Our workforce is getting older. But with age comes wisdom. We therefore want to support our seniors to continue working for as long as they are able and want to do so. This is why the Government is strengthening support for our seniors to earn more, save more, and have greater peace of mind in retirement. This support includes higher Workfare payouts, additional extra interest for older CPF members, and the extension of the Special Employment Credit to end-2020.

The tripartite partners have agreed to raise the retirement and re-employment ages, so that more workers can stay in the workforce if they choose to. We will also review CPF contribution rates. We will implement these proposals step by step.


The NTUC is stronger today than when it embarked on its modernisation journey 50 years ago. But this journey cannot stop, given the challenges ahead.

I am confident that NTUC can renew itself and embark on yet another transformation, just like in 1969. You may ask, why is this important? Would Singapore suffer if the labour movement were to disappear?

As it so happens, Mr Lee Kuan Yew asked precisely this question 50 years ago when he opened the modernisation seminar.

He said, and I quote: "There is one school of thought that for rapid industrialisation for an underdeveloped country, it is better not to have trade unions. They cite Hong Kong, Taiwan and South Korea in support of this theory." So why shouldn't Singapore take the same route, Mr Lee asked.


His answer deserves to be quoted in full:

Because "Singapore's objective is not just industrialisation. The development of the country is very important. But equally important is the development of the nature of our society.

"We do not want our workers submissive, docile, toadying up to the foreman, the foreman to the supervisor and the supervisor to the boss for increments and promotions.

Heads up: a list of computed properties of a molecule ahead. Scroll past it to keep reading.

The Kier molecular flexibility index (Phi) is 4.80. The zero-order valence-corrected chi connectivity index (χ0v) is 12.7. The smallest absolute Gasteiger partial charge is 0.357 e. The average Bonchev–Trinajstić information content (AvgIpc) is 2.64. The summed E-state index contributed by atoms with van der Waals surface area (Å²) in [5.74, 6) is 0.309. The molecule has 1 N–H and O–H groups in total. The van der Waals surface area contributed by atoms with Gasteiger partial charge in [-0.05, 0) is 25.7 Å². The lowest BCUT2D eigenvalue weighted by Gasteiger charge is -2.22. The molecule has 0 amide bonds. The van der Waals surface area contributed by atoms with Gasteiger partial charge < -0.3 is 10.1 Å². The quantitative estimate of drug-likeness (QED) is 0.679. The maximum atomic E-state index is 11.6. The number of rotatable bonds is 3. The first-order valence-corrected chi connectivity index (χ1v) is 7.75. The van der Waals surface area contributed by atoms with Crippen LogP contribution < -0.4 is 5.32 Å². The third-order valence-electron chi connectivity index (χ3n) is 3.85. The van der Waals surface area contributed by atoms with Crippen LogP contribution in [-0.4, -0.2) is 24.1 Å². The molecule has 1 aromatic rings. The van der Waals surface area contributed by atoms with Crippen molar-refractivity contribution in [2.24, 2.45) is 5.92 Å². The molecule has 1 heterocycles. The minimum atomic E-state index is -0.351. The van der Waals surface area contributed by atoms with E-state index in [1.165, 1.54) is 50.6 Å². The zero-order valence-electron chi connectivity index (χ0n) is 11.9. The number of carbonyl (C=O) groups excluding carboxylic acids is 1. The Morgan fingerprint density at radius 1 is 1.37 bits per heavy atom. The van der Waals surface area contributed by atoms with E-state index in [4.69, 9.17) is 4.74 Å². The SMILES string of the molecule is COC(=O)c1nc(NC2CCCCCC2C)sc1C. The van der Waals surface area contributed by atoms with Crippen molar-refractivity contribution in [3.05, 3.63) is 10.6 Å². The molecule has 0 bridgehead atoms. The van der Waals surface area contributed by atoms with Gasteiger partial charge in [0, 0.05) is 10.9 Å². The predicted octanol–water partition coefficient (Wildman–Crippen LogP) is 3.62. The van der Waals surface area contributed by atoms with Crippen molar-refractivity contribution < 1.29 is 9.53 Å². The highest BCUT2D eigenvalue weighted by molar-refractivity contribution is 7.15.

"To survive as a nation and distinct community we have to be a proud and rugged people, or we fail. You can neither be proud nor rugged if you have not got self-respect.

"Self-respect is what our trade unions have and will give to our workers, that protection for a man's right to his own dignity, his dignity as a human being, as a citizen.

"He may be an unskilled worker, but he is one of us. He must be prepared to fight and die for Singapore. He will neither be able nor willing to do this if he is a cringing coward."

So why are we still committed to the labour movement? Why do we believe that it should expand its scope to encompass the entire workforce - workers at all levels, professionals, SME owners, self-employed individuals and even foreign workers?

Because self-respect is what NTUC has given to every working man and woman in Singapore. The movement has guaranteed a man's right to his own dignity, his dignity as a human being, as a citizen.


Today is the first time I'm speaking to you as leader of the next generation of PAP leaders. I renew today the pledge that Mr Lee made at your modernisation seminar 50 years ago, and that every prime minister since has renewed. I assure you, the close symbiotic relationship between the PAP and the NTUC, which underpins our unique and precious brand of tripartism, will continue into the 4G and beyond.

In Malay, there is the saying: "Bersatu teguh, bercerai roboh!" United we stand, divided we fall. Truly, the PAP and NTUC have gone through thick and thin together over almost 60 years.

NTUC backs the PAP because the PAP is pro-people. It has kept faith with the unions. And the PAP treasures its relationship with the NTUC because the NTUC is pro-worker. It remains committed to the self-respect of every working man and woman, and believes that the purpose of economic development is to improve the lives of all in the workforce.

The labour movement can be assured that the PAP will never abandon the working man and woman.

The 4G leadership grew up witnessing how this close working relationship between the PAP and the unions has benefited Singaporeans. All of us in the 4G team have been personally involved in the labour movement in one way or another.

My colleagues and I recognise the importance of what we are inheriting - this shared sense of responsibility that the PAP and the NTUC owe to Singaporeans and Singapore.

This is the enduring legacy of those who came before us, the pioneers who gathered 50 years ago at the historic modernisation seminar.

My generation of leaders is ready to take up the baton and carry forth the mission to create a brighter future for all Singaporeans. We are confident of achieving our mission.

Building on our partnerships, we will take NTUC, our workers and Singapore to the next level, just like our predecessors did in 1969. There is still so much we can achieve together.

A version of this article appeared in the print edition of The Straits Times on May 02, 2019, with the headline 'Carrying forward a vital partnership for Singapore's workforce'. Subscribe